Beginner’s Guide to eLearning Design & Development
The Successive Approximations Model (SAM), is an agile eLearning development process used to create performance-centric rapid eLearning solutions. The model discusses the three key stages of eLearning course development. Read on to know more.
Contemplating adopting eLearning for your corporate training and development? First: we would like to congratulate you on this futuristic decision. Secondly: We would like to tell you to be very careful with the design & development of your eLearning project. This article will help you do it right.
Most eLearning projects fail because the teams responsible for their design and development fail to get the process right. But don’t you worry, we are here to help. This article will discuss in detail the process of eLearning design and development based on the Successive Approximations Model (SAM).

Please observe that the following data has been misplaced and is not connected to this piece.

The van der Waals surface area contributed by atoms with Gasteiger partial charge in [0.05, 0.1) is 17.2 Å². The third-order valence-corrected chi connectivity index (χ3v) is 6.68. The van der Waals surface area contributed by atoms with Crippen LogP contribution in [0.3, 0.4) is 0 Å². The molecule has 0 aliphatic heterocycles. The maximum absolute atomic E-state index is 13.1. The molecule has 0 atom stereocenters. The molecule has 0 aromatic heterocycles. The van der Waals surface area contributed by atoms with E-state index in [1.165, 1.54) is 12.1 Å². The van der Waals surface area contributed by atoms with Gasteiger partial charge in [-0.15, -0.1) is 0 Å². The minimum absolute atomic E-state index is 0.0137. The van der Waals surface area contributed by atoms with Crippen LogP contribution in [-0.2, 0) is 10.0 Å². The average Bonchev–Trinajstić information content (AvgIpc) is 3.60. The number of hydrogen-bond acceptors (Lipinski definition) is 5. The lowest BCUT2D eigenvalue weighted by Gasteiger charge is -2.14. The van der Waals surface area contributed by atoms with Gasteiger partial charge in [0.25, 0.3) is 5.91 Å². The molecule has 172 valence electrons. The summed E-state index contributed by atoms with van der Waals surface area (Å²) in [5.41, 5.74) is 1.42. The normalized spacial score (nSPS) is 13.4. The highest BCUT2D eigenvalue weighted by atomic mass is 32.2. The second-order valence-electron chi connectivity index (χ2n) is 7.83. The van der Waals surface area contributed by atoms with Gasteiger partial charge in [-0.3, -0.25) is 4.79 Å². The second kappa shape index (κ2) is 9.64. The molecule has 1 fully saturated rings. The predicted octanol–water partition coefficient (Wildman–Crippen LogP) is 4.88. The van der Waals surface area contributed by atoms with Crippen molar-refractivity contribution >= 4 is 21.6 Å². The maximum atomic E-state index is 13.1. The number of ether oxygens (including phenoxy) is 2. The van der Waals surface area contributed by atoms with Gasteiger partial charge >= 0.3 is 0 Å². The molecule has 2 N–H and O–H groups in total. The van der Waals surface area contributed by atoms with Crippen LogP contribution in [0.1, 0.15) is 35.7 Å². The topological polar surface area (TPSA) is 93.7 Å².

Want to Design a High-Performance eLearning Solution?
If yes, here are the 3 key stages in the process:
- Iterative Design
- Iterative Development
The Process of eLearning Design & Development
Ideally, the process involves three stages:
- Iterative Design
- Iterative Development
Stage 1: Preparation
This is the planning stage where you will have to set goals (what do you want to achieve from the course), plan the formats to be included, and decide on the authoring tools and the Graphical User Interface (GUI).
You will have to gather all the relevant information and content required for the eLearning course/ project. This background information will help in preparing well for the project.
During the preparation stage:
Identify Business Challenges & Goals
The core idea behind corporate training is to make sure that it contributes to solving the challenges faced by an organization. For instance, you may choose to train your marketing teams in a new market that is complex to tap into.
Keeping this in mind, you should start by identifying the business goals and the challenges. By doing this, you can take decisions around these challenges and goals.
Identify your Target Audience
Knowing who your target audience is, will help you develop the course objectives, the tone to be used, the instructional design strategy, the format, etc.
To identify the target audience for corporate training, you need to identify the specific people who need to be trained, the purpose of the course, their background, and their prior knowledge of the topic.